Teaching Comparative Government and Politics

Wednesday, January 11, 2012

Personalized issue-politics

Without recognizable political parties, politics in Iran becomes personalized.

Establishment factions to face off in Iranian elections
Iran has begun gearing up for elections that will represent a showdown between two factions that just three years ago formed a united establishment against the opposition Green Movement.

In parliamentary elections March 2, supporters of President Mahmoud Ahmadinejad will face off against an alliance of hard-line clerics, Revolutionary Guard Corps commanders and bazaar merchants who had been instrumental in keeping Ahmadinejad in power before they turned against him.

Both groups are striving for a majority in a parliament that can either obstruct or speed up initiatives by Ahmadinejad’s government… [C]lerics and commanders are accusing Ahmadinejad’s advisers of plotting to push them from power and to reduce the role of Islam in the country…

The two sides have lately been engaged in bitter, public disputes, calling each other “tumors,” “sorcerers” and “thieves.” Some of Ahmadinejad’s advisers have been arrested by the judiciary — which is linked to his opponents — and influential religious leaders have called for the death of the president’s closest aide.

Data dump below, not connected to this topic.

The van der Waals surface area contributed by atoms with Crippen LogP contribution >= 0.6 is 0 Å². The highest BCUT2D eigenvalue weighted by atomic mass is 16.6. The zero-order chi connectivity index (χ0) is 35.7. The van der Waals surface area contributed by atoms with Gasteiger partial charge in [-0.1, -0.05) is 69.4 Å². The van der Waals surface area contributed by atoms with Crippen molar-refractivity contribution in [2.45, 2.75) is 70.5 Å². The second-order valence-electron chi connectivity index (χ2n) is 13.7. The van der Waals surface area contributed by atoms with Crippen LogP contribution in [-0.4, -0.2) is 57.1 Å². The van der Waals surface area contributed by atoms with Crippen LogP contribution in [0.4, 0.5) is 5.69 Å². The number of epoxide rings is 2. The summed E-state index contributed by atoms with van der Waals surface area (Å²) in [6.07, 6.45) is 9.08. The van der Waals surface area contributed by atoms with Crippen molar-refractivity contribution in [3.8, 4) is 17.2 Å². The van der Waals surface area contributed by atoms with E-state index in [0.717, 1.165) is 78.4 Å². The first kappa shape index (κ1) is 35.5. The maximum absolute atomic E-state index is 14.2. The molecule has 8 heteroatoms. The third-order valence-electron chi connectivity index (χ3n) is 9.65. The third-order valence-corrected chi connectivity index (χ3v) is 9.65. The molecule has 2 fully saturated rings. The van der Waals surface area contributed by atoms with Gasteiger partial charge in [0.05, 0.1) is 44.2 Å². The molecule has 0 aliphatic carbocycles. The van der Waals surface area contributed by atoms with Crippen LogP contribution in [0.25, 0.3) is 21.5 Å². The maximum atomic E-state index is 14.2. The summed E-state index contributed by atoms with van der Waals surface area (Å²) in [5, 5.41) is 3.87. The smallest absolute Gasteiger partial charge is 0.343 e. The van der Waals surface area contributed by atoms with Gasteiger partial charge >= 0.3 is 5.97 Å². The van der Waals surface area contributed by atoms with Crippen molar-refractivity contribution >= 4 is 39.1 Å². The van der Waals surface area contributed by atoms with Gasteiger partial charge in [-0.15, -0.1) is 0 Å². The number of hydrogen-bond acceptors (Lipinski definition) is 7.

While both factions claim ownership of the 1979 Islamic revolution and its ideals, Ahmadinejad supporters say they are a new generation that wants to root out corruption caused by the old. “People power” is an important theme in their public statements…

While discontent has seemingly grown among those who protested in 2009, Iran’s Green Movement has largely remained silent throughout the Arab uprisings of the past year. The movement’s cause has been overshadowed by the fighting within the Iranian establishment, and because its leaders are in jail, under house arrest or barred from competing in the elections, the movement’s backers have no one to support in March…

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